Pursuing a new type of policy in which the prestige associated with noble cultural deeds tended to consolidate political power, Cosimo, the 'universal man', founded the first modern libraries in the West in his palace and in S. Marco. Another library was built in the complex of SS. Annunziata around 1450 by Michelozzo. His work in S. Marco, which mirrors his professional and cultural capacity of relating to the new Medici patrons, is without doubt one of his masterpieces, in the general conception of an organism seen as a sure play of exactly defined but freely articulated masses; in the new aedicule type of church altar set against a continuous whitewashed wall; in the luminosity of the cells covered with barrel vaults, and the library, all Brunelleschian themes personally interpreted which harmonize so well with Fra Angelico's painting. But it was above all Paolo Uccello and Domenico Veneziano who were to realize a sense of space constructed with light and line in harmony with Brunelleschi's poetical idiom in Florentine painting of the time.

Michelozzo also put his hand (1459 and ff.) to the Loggia of the Spedale di S. Paolo, in Piazza S. Maria Novella, reproposing Brunelleschi's model of the loggia of the Innocenti both in terms of architectural qualification and of town planning implications. The style of Michelozzo is also reflected in the geometry and regularity of the pietra forte facade of S. Felice in Piazza, on Via Romana.

In comparison to Michelozzo's pragmatic concreteness, the presence in Florence of Leon Battista Alberti is of quite different signifiance. Alberti was the first to set himself the theoretical problem, in a modern sense, of on the one hand drfining the artistic experience in the general context of universal humanism, and on the other, the laws of artistic and architectural creation. Alberti's Florentine works can so also be seen as the development of wath was implied in Brunelleschi's oeuvre, a quest for an urban orderthrough an in-dept stydy of rational typological solutions in the light of a classical method: the great dome (SS. Annunziata), the palace facade (Palazzo Rucellai), the chapel in a church organism (S. Pancrazio), the open loggia in an urban context (Loggia Rucellai). Designed in 1440, executed between 1458 and 1470, the facade of S. Maria Novella is a clear example of the practical results of Alberti's theories of an awareness of the value of history and consequently of the monument in the urban context. Indeed Alberti does not refuse the elements of the unfinished medieval facade but he uses them as part of his design and makes them harmonize coherently with contemporary culture, bestowing new dimensions and a new meaning on the great medieval piazza. In this sense Alberti's facade is an example for the centuries to come of the reconfiguration of an urban context.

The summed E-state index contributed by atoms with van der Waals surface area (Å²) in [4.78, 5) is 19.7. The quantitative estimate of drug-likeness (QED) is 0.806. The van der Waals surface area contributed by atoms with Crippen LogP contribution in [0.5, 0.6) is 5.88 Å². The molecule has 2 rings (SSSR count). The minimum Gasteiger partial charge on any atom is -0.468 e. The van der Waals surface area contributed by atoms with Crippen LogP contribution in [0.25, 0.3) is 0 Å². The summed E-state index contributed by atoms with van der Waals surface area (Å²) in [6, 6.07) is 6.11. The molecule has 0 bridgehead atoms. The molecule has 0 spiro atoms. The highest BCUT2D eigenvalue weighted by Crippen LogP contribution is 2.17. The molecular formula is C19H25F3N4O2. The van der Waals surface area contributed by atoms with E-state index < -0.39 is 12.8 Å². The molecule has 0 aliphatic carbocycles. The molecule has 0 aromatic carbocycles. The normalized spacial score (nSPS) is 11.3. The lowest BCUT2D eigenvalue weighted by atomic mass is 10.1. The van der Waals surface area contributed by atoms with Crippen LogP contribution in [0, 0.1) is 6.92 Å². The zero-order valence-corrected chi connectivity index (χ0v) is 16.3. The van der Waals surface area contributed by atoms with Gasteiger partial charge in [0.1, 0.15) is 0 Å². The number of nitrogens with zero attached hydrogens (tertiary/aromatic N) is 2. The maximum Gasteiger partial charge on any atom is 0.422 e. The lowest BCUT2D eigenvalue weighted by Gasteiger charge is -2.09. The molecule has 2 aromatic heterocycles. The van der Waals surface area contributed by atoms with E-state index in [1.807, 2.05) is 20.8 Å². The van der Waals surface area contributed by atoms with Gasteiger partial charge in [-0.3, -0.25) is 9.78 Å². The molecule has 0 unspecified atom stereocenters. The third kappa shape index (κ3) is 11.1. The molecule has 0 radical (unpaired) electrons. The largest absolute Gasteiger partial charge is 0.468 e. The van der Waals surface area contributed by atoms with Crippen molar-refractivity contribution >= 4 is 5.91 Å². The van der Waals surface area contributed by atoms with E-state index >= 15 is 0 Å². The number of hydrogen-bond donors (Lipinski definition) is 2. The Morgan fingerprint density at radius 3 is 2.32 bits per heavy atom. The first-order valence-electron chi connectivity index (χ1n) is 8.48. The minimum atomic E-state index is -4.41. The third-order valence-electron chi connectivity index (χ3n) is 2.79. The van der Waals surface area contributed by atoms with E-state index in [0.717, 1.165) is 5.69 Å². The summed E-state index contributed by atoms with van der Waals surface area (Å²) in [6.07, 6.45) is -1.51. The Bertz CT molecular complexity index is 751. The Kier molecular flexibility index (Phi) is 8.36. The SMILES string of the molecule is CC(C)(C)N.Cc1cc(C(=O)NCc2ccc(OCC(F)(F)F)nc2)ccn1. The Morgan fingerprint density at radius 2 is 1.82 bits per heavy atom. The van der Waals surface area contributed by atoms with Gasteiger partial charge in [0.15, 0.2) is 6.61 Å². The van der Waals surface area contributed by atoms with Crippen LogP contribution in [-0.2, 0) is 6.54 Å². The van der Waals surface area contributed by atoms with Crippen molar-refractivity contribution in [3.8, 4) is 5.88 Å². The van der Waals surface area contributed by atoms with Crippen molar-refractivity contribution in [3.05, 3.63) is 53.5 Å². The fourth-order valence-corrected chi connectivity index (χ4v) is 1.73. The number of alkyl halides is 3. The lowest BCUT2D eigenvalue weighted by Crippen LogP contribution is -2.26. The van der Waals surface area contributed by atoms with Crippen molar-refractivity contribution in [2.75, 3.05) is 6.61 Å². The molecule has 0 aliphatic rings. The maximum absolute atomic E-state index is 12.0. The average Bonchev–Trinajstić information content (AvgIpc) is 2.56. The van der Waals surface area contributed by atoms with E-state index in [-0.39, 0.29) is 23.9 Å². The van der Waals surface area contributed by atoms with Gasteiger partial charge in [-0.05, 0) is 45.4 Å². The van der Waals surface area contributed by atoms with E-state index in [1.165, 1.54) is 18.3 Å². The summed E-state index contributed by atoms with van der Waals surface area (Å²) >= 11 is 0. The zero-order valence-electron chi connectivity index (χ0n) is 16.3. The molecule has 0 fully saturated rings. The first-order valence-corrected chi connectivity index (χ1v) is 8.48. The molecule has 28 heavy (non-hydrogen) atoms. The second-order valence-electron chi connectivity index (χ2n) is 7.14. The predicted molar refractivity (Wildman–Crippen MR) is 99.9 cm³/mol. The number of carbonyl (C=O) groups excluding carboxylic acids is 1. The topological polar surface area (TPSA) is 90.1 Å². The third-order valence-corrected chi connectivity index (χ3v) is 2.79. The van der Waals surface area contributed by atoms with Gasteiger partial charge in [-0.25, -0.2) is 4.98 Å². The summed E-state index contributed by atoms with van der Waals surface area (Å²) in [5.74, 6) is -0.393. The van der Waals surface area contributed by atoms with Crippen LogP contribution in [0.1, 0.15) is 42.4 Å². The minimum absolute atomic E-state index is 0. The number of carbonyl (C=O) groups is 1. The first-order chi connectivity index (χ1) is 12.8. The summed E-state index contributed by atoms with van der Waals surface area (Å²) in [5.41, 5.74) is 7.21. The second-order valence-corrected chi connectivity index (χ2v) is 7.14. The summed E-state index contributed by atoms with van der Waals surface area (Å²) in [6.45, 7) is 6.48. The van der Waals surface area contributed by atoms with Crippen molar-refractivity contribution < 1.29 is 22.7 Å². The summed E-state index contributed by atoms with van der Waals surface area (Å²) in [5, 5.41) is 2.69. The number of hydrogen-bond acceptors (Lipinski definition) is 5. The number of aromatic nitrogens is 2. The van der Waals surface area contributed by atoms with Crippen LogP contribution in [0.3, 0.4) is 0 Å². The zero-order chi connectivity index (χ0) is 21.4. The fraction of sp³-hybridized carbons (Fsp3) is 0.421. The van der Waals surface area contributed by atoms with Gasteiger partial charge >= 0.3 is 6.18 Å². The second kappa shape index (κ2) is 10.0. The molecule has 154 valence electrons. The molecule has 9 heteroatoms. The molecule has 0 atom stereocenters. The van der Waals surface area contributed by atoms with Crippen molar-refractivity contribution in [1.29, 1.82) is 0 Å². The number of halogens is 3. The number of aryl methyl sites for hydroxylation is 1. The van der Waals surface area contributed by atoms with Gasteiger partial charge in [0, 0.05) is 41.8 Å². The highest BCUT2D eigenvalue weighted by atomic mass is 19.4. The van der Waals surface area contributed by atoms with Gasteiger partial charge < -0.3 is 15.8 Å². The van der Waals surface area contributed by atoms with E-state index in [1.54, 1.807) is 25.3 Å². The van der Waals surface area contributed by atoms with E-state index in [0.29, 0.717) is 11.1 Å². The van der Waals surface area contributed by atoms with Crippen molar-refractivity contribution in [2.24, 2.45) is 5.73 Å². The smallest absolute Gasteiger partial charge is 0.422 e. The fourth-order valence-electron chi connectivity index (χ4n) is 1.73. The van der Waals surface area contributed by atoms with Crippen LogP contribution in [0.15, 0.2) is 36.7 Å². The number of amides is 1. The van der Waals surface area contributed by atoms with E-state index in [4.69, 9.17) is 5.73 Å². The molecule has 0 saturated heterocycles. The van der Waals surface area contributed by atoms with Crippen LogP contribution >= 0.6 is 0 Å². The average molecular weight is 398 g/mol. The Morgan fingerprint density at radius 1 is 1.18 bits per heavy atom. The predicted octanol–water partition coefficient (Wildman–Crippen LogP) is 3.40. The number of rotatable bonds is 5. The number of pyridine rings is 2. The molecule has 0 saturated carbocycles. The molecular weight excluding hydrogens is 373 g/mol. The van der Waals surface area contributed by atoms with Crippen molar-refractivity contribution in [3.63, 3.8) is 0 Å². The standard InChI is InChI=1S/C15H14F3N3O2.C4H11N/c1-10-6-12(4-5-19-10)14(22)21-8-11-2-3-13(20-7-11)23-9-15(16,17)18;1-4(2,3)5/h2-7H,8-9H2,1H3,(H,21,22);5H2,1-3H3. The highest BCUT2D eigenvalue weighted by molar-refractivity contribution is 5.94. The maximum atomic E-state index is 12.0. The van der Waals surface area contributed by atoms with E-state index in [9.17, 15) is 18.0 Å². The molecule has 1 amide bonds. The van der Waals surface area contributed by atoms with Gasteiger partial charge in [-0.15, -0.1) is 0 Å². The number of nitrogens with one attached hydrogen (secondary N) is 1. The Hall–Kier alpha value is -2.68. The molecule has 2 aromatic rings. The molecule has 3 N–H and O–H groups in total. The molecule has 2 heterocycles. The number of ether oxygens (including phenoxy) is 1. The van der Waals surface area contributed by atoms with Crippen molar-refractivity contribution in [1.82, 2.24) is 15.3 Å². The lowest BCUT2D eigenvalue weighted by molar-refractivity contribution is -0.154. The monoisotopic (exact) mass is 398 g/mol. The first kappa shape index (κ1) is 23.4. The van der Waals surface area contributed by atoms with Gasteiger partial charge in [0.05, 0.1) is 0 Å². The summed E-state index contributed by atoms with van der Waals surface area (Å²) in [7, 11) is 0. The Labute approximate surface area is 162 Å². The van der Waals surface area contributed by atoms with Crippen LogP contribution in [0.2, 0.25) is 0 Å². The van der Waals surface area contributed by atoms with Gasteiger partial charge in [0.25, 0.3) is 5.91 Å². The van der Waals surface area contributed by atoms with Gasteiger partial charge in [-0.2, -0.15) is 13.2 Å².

An original reinterpretation of Brunelleschi's church model is to he found, at the end of the century, in the architectural solution of the convent church of Santa Maria Maddalena delle Convertite (known as dei Pazzi after 1699) on Borgo Pinti, in which Giuliano da Sangallo proposes an interesting new type with a nave only. Round arches on pilasters set into the continuous wall of the nave lead into rib vaulted chapels.
Michelangelo's architecture has as its point of departure a profound intellectual interpretation of Brunelleschi's models, as in the New Sacristy or the Biblioteca Laurenziana in San Lorenzo.